Mike Wanagat’s Joint Replacement Surgery at Firelands Regional Medical Center
Mike Wanagat was an avid hockey player while growing up in the Detroit area in the ‘60s and ‘70s. Typical of many athletes, as he grew older he began experiencing joint problems. He sought help from Dr. Michael Felter, an orthopedic surgeon with Firelands Physician Group Sandusky Orthopedics.
“I had a partial knee replacement in 2003 and my hip started bothering me a few years after that surgery,” Mike said. At first Dr. Felter prescribed celebrex (an anti-inflammatory drug) and cortisone injections. Because of my age – I’m 57 – I wanted to wait as long as I could before having surgery, but it got to the point where the pain was so intense I had to crawl up the stairs to get to the second floor of our house. It was getting ridiculous.”
Since his retirement as an electrician from the Ford plant in Margaretta, Mike has found a second career doing light electrical work and small remodeling jobs. “My hip was so painful that it was really hard for me to work. I knew I couldn’t put the surgery off any longer.”
Mike scheduled an appointment with Dr. Felter and the two of them discussed Mike’s options.
“We basically let the patient decide when he or she is ready to have the surgery, but when conservative treatment is no longer effective, and the pain becomes so intolerable that it interferes with the patient’s quality of life, we usually recommend joint replacement,” explained Dr. Felter.
The procedure, also called total hip arthroplasty, involves removing a diseased hip joint and replacing it with an artificial joint, called a prosthesis or implant. The new joint consists of a ball component, made of metal or ceramic, and a socket, which has an insert or liner made of plastic, ceramic, or metal, and a stem, which fits into the thigh bone. The new joint can produce smooth, nearly frictionless movement. The implants used in hip replacement are biocompatible, which means they are designed to be accepted by the body, and they are made to resist corrosion, degradation, and wear.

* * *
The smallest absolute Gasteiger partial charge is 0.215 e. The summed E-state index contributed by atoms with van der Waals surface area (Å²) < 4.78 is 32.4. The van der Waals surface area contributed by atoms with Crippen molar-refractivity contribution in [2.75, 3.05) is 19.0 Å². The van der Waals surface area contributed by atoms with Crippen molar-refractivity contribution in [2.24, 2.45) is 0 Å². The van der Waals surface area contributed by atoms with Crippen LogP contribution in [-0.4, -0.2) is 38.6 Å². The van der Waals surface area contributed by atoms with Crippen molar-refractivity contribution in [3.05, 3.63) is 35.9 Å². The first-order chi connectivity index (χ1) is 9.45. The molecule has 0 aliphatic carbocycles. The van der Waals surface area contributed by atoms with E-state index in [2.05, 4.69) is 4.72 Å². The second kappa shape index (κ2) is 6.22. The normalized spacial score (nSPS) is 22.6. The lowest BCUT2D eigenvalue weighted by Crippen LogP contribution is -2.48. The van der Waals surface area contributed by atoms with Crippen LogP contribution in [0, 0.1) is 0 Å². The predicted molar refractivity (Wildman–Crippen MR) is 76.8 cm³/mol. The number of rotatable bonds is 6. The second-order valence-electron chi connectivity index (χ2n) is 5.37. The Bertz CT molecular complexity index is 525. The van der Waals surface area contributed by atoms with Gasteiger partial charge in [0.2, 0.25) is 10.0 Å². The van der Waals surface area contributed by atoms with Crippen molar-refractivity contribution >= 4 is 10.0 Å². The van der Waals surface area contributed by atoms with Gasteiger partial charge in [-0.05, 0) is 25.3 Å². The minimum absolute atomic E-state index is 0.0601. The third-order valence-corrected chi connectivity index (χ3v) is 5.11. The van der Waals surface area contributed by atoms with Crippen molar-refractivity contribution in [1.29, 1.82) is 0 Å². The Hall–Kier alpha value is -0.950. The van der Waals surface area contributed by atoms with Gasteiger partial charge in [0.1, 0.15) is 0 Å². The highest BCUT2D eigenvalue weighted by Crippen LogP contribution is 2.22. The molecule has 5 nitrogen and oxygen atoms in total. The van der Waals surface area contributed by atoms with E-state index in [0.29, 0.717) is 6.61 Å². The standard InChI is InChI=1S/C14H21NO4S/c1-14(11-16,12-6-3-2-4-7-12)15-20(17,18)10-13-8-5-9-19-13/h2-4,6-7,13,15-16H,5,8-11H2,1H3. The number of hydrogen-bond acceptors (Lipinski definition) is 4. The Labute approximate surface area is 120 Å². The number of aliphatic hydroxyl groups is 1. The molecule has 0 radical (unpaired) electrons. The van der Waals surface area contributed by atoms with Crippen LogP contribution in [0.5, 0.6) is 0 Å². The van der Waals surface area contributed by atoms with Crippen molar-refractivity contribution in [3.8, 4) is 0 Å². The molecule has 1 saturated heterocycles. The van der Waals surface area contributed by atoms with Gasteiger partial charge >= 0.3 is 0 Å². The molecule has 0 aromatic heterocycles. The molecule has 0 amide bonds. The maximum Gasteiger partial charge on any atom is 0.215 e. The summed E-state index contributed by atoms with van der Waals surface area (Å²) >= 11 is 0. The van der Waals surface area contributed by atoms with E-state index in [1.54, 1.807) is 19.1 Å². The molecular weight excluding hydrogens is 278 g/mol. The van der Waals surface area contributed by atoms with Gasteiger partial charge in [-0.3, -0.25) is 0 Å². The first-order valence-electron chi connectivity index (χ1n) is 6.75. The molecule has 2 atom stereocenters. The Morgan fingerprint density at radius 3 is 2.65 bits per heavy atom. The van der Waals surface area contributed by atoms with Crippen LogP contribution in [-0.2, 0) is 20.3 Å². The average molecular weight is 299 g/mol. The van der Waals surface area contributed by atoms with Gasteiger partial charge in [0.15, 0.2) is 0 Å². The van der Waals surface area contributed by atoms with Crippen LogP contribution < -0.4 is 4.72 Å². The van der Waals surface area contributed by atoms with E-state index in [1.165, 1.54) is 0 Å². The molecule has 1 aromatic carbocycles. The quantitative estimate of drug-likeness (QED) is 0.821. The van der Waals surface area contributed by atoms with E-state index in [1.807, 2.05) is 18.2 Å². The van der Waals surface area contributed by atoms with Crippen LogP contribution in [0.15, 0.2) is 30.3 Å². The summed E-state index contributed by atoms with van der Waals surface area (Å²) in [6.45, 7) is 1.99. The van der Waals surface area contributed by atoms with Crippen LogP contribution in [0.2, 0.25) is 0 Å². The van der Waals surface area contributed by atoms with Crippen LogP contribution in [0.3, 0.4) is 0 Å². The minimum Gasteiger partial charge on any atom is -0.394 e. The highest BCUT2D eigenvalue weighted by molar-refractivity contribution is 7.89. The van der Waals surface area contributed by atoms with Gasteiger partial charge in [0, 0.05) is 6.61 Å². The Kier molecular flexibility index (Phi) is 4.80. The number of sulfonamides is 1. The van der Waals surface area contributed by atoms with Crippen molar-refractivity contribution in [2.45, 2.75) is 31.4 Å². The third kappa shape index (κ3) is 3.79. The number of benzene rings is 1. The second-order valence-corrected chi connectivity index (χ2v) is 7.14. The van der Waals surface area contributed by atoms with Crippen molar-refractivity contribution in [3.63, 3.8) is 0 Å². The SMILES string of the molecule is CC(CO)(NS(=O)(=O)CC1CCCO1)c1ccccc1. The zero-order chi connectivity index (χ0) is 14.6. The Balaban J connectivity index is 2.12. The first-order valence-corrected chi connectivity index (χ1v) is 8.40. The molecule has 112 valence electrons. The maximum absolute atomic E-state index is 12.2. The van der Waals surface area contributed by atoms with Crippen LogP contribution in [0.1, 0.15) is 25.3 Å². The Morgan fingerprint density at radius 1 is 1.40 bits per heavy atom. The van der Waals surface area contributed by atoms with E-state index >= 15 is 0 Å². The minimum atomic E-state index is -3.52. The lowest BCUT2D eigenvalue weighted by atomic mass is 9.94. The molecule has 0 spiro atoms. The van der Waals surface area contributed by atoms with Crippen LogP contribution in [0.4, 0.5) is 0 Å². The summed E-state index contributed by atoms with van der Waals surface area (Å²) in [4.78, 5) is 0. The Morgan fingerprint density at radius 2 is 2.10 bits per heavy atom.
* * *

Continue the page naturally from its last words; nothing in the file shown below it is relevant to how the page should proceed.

Dr. Felter performed Mike’s surgery at Firelands Regional Medical Center in October 2010. “Dr. Felter told my wife, Mary after the surgery that my hip was so arthritic that he didn’t know how I could walk. I guess you just learn to adapt to the pain.”
After a three-day hospital stay, Mike was discharged home where he continued his recovery.
“While I was in the hospital a physical therapist showed me exercises to strengthen my hip and how to use a walker. I used the walker for about five weeks and a cane for a few weeks after that.”
Today, Mike is pain free and has total mobility in his hip. “I told some friends the other day that I’m 110% better. Since my surgery I’ve rewired a couple of kitchens and have been getting around with no problems at all. I feel great; I wished I would have had the surgery sooner.”
Learn about the orthopedic services provided by Firelands Physician Group Sandusky Orthopedics today.